Déjà vu is a feeling they know well, like the creeping iciness that steals warmth from their skin. “What is it like?” She asks, and this is a conversation they have had before, but is completely new. “The System. What is it like?”
His different reply reminds her that this is not the world-on-a-loop, that this is reality-that-splinters. “It’s not really like anything. There isn’t a feeling – we’re not connected so strongly to it, like you are to The Network.”
She frowns. “It’s not a part of you,” she surmises. His heart is a solid thumping under her hand, beating and working and counting down. To what? She wonders, and doesn’t really want to know the answer.
He nods. “It’s not. The Watchers are part of The Network – in many ways, it is you. But The System –”
“It’s like a machine, something you access when you have to,” she finishes for him. It is all so new to her, these things-she-knows-but-doesn’t. It frightens her, that there are so many things that sift through her fingers, like pixie dust or crushed bones.
“Yes.” He does not elaborate, and she does not ask for more, not now.
When the sky is light again, spilling from inky black into streaking, over-hanging grey, she takes another step forward down the bramble-filled, debris-strewn path they have started on.
“Why?” She asks. “Why create The System? What is the purpose?”
“A warning,” he says. “A message. A Mark.” He rests against the pillows, hand curled around her waist as she sits and stares at the emptiness around them. “To protect,” he continues. “To toe the fine line between life and death, and to keep those we care about on one side of it. On the right side of it.”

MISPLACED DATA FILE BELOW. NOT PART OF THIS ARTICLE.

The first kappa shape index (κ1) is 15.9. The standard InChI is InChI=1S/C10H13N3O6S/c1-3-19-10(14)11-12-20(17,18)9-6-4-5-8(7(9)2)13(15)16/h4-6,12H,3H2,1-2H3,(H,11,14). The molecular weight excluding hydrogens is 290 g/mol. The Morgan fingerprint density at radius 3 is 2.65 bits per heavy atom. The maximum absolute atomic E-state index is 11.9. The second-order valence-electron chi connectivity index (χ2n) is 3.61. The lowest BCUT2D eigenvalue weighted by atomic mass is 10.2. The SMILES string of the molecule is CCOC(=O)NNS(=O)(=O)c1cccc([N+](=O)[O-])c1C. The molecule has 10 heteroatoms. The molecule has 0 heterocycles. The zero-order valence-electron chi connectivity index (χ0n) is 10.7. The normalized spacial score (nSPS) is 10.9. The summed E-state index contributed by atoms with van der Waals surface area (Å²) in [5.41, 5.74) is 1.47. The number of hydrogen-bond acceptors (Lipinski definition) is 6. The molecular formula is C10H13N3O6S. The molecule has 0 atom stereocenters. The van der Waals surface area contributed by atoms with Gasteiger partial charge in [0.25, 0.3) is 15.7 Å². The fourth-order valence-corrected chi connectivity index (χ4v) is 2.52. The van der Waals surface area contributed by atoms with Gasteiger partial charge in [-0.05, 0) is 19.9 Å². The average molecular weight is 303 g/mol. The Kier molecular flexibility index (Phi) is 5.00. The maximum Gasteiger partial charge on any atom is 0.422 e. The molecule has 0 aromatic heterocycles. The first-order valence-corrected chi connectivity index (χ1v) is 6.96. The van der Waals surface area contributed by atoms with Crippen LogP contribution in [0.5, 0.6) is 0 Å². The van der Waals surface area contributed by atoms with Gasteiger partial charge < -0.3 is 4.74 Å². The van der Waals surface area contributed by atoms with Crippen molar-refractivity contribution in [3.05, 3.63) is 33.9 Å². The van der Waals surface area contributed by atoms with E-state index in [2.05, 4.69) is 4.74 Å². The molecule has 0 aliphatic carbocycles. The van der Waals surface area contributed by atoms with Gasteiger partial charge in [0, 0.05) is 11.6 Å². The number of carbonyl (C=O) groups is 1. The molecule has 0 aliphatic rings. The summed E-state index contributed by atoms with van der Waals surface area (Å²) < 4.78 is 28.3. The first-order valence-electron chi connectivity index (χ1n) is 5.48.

“Alive, you mean.” He makes a noise at the back of his throat, and she takes it for agreement, although she thinks it sound like a cry for help, or a plea for forgiveness.
“As far as possible.”
“And does it work?” The look he gives her is all-consuming, a box-of-secrets and a Gordian knot.
“Are you alive?” He asks, and the question is confusing, almost odd and too close to home all at once.
She takes a deep breath as his words sink in, like the Titanic, or the Lusitania, or a folded paper boat. “I am,” she replies. “I think I am.”
He breaks her gaze, and stares at the empty bed on the other side of the train carriage. The emptiness is cold, and all-too-familiar, like an old friend, or the ghost of a dead enemy.
“Then yes,” he breathes out. “Yes, it works.”
Part Eleven - Slow Dancing in a Burning Room; Part Thirteen - The Secret Life of Daydream